A Whakaari/White Island survivor has recounted the day her family was "ripped apart" when the volcano erupted.
It has been two years since the eruption that claimed 22 lives. Additionally, more than 20 people suffered severe burns, many of whom sustained life-changing injuries, when the active volcano - a popular tourist destination off the coast of the Bay of Plenty - erupted on December 9, 2019. Forty-seven people were on the volcano at the time.
Australian Stephanie Browitt, her younger sister Krystal, 21, and their father Paul had been on the Ovation of the Seas when it stopped at White Island that day.
"Today marks two years since the incident my family and I were a part of. The day that ripped us apart. For a lot of burn survivors they call it their 'burnversary', a day where they can celebrate their achievements, accomplishments and the fact that they survived such awful tragedies on this very date," Browitt wrote in an Instagram post.
"Unfortunately today's not only the day I survived the unimaginable, it's the day I lost my dad Paul and sister Krystal. It's the day that they were taken from us. My accomplishments mean nothing to me knowing they aren't shared with my sister and dad by my side. Every day I question why we couldn't have gone through this extremely hard journey together, why they couldn't be here also."
Browitt spent six months in hospital after suffering burns to 70 percent of her body. She says when she thinks about the eruption, she's filled "with very mixed emotions".
"I'm extremely grateful that I was able to make it back home to my mum, but I'm also heartbroken that only I made it back. We are a family of four, not two," she says.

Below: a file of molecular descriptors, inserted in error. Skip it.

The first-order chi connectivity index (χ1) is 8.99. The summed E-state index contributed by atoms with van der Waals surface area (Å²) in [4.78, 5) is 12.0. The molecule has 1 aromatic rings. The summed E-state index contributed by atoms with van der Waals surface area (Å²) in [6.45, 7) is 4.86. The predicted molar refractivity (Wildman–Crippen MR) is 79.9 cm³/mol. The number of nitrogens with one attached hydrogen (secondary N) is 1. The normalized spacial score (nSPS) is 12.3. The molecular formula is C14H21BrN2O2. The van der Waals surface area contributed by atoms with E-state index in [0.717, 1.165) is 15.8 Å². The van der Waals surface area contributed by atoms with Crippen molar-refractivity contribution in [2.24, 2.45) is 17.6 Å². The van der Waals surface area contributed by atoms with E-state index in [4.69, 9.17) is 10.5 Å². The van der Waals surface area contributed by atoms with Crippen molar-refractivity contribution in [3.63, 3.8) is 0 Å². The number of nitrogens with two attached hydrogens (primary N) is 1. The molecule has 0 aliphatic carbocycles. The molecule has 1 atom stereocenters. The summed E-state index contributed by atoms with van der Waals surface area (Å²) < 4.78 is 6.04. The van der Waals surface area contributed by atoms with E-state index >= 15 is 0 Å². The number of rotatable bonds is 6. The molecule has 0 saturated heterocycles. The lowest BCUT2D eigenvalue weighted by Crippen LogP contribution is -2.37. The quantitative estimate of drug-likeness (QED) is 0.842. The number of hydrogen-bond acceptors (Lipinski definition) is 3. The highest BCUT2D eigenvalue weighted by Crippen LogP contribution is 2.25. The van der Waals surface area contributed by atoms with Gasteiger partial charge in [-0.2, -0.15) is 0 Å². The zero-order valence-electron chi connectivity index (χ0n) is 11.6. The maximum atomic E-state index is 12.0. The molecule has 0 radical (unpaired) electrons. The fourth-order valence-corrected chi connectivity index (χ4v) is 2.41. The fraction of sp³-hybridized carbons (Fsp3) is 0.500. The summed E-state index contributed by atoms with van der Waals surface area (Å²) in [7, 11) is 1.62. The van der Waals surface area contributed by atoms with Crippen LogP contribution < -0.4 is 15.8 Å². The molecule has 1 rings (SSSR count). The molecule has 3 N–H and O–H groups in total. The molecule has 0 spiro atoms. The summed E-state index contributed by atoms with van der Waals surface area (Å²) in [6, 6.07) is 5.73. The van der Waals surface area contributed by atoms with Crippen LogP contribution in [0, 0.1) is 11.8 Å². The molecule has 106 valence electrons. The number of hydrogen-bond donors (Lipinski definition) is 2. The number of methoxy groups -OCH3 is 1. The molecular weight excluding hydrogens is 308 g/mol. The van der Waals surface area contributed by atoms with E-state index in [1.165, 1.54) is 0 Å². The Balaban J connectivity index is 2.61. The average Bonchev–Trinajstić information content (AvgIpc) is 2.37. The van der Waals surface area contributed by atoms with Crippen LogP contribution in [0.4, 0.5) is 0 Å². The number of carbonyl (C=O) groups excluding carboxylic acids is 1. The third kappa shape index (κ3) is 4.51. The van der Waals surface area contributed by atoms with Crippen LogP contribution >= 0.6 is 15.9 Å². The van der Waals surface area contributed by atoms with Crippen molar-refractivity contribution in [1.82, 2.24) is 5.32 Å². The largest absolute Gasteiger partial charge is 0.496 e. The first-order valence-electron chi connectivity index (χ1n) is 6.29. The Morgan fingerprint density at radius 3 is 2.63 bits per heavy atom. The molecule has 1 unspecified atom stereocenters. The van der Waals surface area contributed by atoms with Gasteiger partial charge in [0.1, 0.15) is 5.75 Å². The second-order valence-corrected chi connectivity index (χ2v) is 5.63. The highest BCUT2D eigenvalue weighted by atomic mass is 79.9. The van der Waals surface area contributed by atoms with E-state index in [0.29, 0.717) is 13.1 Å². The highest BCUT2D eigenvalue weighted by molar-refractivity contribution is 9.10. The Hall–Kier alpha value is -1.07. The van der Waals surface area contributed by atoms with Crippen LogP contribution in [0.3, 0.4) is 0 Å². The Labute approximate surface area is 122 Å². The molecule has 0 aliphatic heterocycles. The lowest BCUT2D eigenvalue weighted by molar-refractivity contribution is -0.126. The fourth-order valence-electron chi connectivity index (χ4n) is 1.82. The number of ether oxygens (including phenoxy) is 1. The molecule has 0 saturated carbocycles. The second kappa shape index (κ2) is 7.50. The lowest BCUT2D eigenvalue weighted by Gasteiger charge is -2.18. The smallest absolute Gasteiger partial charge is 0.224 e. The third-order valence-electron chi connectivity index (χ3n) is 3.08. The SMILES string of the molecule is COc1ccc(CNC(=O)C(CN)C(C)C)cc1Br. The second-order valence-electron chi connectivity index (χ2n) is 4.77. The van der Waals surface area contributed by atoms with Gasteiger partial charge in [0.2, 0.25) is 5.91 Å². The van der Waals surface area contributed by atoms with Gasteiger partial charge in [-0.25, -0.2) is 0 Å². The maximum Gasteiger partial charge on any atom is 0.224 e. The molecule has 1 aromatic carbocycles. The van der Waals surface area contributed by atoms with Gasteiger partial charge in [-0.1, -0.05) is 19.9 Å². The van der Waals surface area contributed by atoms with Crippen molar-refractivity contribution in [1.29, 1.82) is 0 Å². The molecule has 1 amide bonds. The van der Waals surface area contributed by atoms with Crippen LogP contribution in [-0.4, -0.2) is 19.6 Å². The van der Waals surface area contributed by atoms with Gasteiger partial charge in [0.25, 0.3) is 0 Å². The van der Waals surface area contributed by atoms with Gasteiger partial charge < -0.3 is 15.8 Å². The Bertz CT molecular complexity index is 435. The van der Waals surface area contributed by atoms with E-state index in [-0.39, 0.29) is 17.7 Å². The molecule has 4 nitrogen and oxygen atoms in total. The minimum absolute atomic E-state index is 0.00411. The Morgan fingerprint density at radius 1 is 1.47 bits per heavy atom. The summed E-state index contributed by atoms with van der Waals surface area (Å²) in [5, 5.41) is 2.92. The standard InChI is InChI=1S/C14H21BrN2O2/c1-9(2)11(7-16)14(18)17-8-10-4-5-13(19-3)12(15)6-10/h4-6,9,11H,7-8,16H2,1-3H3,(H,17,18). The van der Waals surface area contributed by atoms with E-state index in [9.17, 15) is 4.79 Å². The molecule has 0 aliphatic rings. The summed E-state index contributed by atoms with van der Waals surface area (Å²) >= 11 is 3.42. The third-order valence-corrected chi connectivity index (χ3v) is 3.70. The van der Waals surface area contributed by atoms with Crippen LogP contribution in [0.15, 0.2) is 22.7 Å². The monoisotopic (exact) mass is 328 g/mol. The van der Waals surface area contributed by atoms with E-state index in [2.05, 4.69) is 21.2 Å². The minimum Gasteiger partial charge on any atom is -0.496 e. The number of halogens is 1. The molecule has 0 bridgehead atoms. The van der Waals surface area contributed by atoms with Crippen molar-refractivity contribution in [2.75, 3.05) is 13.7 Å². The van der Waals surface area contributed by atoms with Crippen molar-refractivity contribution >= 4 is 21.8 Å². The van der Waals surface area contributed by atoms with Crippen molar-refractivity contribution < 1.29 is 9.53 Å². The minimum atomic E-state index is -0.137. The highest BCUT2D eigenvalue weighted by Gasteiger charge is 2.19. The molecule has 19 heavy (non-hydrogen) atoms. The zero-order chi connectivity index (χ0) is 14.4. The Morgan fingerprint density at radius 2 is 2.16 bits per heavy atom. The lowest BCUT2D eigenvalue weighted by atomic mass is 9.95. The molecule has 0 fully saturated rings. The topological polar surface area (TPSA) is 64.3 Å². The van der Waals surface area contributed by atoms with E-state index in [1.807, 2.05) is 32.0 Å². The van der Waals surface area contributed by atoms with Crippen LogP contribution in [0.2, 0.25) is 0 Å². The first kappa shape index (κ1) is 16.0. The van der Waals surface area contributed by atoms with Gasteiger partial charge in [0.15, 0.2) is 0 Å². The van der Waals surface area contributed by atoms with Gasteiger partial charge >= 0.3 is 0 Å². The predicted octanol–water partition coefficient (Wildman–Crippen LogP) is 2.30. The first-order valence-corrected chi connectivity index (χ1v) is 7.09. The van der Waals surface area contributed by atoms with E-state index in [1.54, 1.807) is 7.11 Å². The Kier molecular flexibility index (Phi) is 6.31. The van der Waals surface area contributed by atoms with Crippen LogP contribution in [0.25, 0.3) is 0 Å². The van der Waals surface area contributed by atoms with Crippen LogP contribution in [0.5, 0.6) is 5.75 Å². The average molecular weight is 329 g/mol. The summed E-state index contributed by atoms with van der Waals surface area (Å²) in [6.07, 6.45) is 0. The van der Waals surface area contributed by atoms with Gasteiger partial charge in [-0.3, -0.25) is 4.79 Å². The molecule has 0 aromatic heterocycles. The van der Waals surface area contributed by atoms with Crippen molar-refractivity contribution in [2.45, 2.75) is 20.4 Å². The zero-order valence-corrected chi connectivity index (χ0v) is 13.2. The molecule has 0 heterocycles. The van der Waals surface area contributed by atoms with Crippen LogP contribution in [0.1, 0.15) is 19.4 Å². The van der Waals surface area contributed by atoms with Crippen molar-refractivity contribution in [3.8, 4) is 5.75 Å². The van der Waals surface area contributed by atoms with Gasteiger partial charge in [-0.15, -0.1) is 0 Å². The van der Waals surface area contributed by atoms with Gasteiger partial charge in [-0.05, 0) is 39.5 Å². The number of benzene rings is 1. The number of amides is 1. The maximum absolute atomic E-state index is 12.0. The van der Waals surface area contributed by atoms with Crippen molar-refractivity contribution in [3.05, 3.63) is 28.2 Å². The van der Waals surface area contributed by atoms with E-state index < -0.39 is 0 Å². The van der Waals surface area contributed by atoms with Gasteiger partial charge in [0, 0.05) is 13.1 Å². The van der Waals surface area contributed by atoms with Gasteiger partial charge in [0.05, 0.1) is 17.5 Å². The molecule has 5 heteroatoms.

"My heart hurts when I remember what I felt that day, but it hurts more not knowing what my dad and sister felt, that I wasn't next to them during their last moments."
While the anniversary of the eruption marks two years of Browitt's accomplishments, it's also a day of "loss, pain, and never-ending grief".
"I miss and yearn for my family every day. I love you so much dad and Krystal, so much it kills me," she says.
"May the others who lost their lives that day find peace and always be remembered. May those that survived continue to achieve their goals in life."
In November last year, WorkSafe charged 13 parties - including 10 tour operators and the island's three owners - with failing in their duty of care to visitors of the island. All 13 pleaded not guilty following a hearing in June.
The charged tourist companies are Whakaari Management Ltd, Volcanic Air Safaris Ltd, White Island Tours Ltd, Kahu New Zealand Ltd, Aerius Ltd, ID Tours Ltd, Tauranga Tourism Services Ltd, and Inflite Charters Ltd. Also facing charges are government agencies Geological and Nuclear Sciences Limited (GNS) and the National Emergency Management Agency. The owners of the island are James, Peter, and Andrew Buttle, who are also the directors of Whakaari Management Ltd.
When the charges were laid, WorkSafe chief executive Phil Parkes said it concluded the most extensive and complex investigation ever undertaken by the health and safety regulator.